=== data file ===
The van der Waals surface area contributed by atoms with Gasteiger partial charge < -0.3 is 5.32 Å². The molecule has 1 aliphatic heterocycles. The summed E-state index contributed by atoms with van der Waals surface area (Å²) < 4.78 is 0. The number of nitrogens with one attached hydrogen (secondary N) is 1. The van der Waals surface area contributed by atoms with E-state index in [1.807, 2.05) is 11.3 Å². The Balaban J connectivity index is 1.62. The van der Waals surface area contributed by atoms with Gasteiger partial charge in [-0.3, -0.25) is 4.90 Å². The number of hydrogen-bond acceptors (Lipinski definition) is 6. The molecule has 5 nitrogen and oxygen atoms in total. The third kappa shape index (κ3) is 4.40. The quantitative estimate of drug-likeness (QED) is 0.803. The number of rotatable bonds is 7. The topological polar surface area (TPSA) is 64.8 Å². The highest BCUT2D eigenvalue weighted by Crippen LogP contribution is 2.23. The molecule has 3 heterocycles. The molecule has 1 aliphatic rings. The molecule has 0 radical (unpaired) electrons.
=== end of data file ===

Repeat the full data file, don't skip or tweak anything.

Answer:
The van der Waals surface area contributed by atoms with Gasteiger partial charge < -0.3 is 5.32 Å². The molecule has 1 aliphatic heterocycles. The summed E-state index contributed by atoms with van der Waals surface area (Å²) < 4.78 is 0. The number of nitrogens with one attached hydrogen (secondary N) is 1. The van der Waals surface area contributed by atoms with E-state index in [1.807, 2.05) is 11.3 Å². The Balaban J connectivity index is 1.62. The van der Waals surface area contributed by atoms with Gasteiger partial charge in [-0.3, -0.25) is 4.90 Å². The number of hydrogen-bond acceptors (Lipinski definition) is 6. The molecule has 5 nitrogen and oxygen atoms in total. The third kappa shape index (κ3) is 4.40. The quantitative estimate of drug-likeness (QED) is 0.803. The number of rotatable bonds is 7. The topological polar surface area (TPSA) is 64.8 Å². The highest BCUT2D eigenvalue weighted by Crippen LogP contribution is 2.23. The molecule has 3 heterocycles. The molecule has 1 aliphatic rings. The molecule has 0 radical (unpaired) electrons.